There are a number of interesting commentaries you can access at My Jewish Learning. I particularly enjoyed this one - I Have a Dream, by Rabbi Ed Rosenthal. And yes, the use of Martin Luther King's words is an intentional part of the essay.
Rabbi Melissa Crespy writes about the complicated family dynamics evident in this parasha and suggests they can help us better understand our lives today.
There are, however, a few questions that occurred to me and to which I wasn't able to find answers in the commentaries I examined. Perhaps you can help figure out some answers:
- In 28:11 Jacob is described as taking stones to rest his head on. Sorry - but couldn't he find something more comfortable to put under his head?
- Is there a relationship or comparison between the tower in Bavel and the ladder in this parasha?
- Why does the text identify Avraham as Yaakov's father rather than Yitzhak?
- In 28:14 the Hebrew reads: Yesh Adonai bamakom hazeh. What is the reason for the word "yesh?" The translations seem to be uniform as saying "God was in this place", but you don't ned the word "yesh" if that is the translation. It seems to me that a better translation would be "There is God (or perhaps 'godliness') in this place. Does that change the meaning for you?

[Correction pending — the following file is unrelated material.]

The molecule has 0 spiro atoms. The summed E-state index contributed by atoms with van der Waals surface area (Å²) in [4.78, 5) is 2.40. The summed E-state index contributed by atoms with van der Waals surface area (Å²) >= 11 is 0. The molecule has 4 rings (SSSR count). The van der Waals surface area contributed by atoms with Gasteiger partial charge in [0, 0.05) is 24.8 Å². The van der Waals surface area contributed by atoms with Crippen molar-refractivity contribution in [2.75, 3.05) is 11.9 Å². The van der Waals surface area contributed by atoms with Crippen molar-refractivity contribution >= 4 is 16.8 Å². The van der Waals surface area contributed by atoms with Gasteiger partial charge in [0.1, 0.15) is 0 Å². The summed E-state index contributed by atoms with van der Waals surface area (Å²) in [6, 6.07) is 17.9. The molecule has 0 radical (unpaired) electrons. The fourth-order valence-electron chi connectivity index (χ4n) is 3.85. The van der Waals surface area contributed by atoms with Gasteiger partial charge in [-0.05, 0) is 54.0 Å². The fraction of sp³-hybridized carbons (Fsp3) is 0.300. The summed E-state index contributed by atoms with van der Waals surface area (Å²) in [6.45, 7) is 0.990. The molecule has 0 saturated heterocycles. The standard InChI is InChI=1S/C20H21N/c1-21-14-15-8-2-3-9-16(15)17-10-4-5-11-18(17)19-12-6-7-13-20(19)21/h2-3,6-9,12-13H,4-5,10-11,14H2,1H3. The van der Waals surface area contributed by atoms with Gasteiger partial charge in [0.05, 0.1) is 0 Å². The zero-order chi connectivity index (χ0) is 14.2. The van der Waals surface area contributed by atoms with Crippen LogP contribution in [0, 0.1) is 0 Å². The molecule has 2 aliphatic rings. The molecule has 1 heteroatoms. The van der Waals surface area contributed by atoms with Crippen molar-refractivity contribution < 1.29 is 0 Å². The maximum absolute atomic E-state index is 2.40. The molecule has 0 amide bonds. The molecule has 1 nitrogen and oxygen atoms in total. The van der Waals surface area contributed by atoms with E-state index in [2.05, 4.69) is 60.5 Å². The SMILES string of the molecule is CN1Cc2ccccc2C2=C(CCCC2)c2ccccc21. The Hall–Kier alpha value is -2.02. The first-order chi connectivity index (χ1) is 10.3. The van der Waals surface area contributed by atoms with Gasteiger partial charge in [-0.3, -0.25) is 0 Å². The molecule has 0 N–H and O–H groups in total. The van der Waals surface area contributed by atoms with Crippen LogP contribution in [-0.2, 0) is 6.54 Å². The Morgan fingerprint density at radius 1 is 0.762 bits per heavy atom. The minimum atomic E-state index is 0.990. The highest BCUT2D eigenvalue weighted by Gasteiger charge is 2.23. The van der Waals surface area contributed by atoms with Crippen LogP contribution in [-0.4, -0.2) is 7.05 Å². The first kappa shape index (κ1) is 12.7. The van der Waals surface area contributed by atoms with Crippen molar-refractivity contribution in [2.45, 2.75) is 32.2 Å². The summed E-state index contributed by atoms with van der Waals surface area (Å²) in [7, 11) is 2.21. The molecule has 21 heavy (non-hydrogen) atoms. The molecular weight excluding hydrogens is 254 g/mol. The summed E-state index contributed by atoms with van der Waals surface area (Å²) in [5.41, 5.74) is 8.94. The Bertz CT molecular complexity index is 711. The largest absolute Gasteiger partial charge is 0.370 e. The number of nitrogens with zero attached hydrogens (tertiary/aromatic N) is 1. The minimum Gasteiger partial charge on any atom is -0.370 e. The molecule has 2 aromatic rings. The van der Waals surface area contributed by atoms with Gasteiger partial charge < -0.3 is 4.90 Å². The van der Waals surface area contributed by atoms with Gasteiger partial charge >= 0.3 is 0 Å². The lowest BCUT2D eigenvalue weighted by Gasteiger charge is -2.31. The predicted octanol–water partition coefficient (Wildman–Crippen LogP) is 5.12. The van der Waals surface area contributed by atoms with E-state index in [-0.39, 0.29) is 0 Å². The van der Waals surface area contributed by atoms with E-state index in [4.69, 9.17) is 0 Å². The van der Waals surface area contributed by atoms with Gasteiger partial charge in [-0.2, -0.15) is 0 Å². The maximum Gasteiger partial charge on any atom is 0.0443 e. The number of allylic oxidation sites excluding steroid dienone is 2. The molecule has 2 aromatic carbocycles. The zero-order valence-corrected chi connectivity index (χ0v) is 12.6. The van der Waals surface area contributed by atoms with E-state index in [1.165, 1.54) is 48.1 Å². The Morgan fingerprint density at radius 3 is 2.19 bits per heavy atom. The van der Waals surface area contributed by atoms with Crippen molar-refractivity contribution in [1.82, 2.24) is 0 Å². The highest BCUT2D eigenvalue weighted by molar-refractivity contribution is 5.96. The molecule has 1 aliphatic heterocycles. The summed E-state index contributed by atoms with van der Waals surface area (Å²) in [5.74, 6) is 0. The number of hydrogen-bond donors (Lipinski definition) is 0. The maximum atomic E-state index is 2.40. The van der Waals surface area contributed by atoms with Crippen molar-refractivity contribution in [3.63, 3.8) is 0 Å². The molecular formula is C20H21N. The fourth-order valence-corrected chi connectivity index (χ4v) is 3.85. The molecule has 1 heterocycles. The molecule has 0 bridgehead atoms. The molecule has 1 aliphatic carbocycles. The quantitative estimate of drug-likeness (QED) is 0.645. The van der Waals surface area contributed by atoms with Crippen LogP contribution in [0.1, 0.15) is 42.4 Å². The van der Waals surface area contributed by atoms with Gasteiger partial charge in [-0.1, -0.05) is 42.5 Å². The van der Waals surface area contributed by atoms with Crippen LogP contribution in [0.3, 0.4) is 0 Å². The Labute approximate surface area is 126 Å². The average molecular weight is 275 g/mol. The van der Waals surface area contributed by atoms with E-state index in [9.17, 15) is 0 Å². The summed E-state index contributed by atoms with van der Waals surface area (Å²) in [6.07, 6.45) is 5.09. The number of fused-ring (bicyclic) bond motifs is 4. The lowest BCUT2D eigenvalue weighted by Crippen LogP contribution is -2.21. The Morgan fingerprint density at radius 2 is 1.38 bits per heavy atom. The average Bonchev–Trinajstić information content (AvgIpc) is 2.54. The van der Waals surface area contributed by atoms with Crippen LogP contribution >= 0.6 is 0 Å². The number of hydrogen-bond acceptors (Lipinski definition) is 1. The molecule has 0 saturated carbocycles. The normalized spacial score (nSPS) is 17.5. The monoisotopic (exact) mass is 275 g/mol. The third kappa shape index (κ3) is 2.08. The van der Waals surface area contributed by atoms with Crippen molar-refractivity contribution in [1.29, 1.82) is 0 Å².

- Verse 28:22 has Yaakov making a deal with God - if...then... What can it mean that Yaakov promises to accept God if God provides certain material necessities? Is there a rationale that states we only accept God if God provides for and protects us?
- Verse 31:53 - The English translation reads, "... the God of Avraham and the god of Nahor..." But Hebrew doesn't use capital letters, and the phrase in Hebrew uses the identical term for both "gods". What's that about? Does the god of Nahor exist alongside the God of Avraham as an equal in this text?
Perhaps you have answers to these questions - they certainly suggest rich discussions you can have. Perhaps you can share your answers with the rest of us.